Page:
TECH

Terreform ONE Brooklyn New York Project Is An Incredible Vision Of The Near Future

19/02/2014 11:51 GMT | Updated 19/02/2014 11:59 GMT

This is one man's vision of Brooklyn, New York a century from now...

brroklyn

Have a look at the Terreform ONE project. Founded by Mitchell Joachim it advocates '"biological architecture" to solve the problems of pollution and over-crowding in the cities of the future.

At first glance it may just look like the fevered imagination of a Hollywood set designer but dig a little deeper and it contains some fantastic innovations.

Take the 'Squid Bus'...

squid bus

Giant blimps that scoop up passengers and ferry them around the city at a leisurely 15mph without blocking traffic on the road below.

Regular cars also get a radical redesign. So-called 'Soft Cars' powered by solar powered fuel stations will operate on a network and talk to each other, behaving like animals in a herd.

soft car

The project is designed to be completed in three stages: "In Phase 2008, we suggest to take minor design interventions as immediate safety measurements against continual conflicts of pedestrians with automobiles.

"Phase 2020, signals a transition period, where car lanes are narrowed, pedestrian zones are widened, bicycle bollards are introduced with new car technology and gentle congestion.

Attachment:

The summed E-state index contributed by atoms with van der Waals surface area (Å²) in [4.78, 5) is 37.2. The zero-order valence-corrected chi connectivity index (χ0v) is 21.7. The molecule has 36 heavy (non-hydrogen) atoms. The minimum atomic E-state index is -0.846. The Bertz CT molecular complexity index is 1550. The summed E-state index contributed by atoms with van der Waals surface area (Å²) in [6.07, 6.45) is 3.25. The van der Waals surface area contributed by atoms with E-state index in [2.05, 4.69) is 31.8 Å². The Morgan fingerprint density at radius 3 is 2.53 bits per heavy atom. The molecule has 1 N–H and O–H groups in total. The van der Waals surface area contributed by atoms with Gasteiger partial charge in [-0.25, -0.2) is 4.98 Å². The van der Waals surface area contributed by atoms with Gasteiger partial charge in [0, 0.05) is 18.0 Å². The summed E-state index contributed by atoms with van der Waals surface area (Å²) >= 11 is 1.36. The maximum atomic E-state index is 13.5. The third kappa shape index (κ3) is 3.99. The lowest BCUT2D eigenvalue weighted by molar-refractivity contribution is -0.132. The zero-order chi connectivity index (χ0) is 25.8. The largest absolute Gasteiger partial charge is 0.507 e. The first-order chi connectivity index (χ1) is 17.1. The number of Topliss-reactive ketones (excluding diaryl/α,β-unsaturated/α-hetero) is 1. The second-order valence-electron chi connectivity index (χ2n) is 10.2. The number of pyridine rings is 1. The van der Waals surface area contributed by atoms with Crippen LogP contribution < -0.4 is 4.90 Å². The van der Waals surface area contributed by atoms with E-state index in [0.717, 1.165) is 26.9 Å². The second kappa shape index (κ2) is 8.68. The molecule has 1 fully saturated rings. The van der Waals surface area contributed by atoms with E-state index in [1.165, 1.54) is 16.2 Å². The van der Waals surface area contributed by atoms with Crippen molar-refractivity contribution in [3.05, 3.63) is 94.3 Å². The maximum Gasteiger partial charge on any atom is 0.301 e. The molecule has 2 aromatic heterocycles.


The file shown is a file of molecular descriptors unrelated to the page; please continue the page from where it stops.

"Already in Phase 2020, we are suggesting the placement of environmental 'smart dots,' or green modules that filter rainfall, greywater, and at the same time, slow down traffic separating smoothly walking zones, bicycles and transportation zones.

Story continues after slideshow...

Terreform: Visions Of Future Brooklyn

"Phase 2028 is the future embodied in 'pixelated' surfaces, gradient green zones, and living self-sufficient machines that provide their own energy, generating electricity through air movement.

"In the future, giant benevolent air-cleansing blimps dangle tentacles to collide spongy seats in a playful catch-and-release plan for people moving about town.

"All life is enveloped in a sentient ecology of street, mobile systems, and people."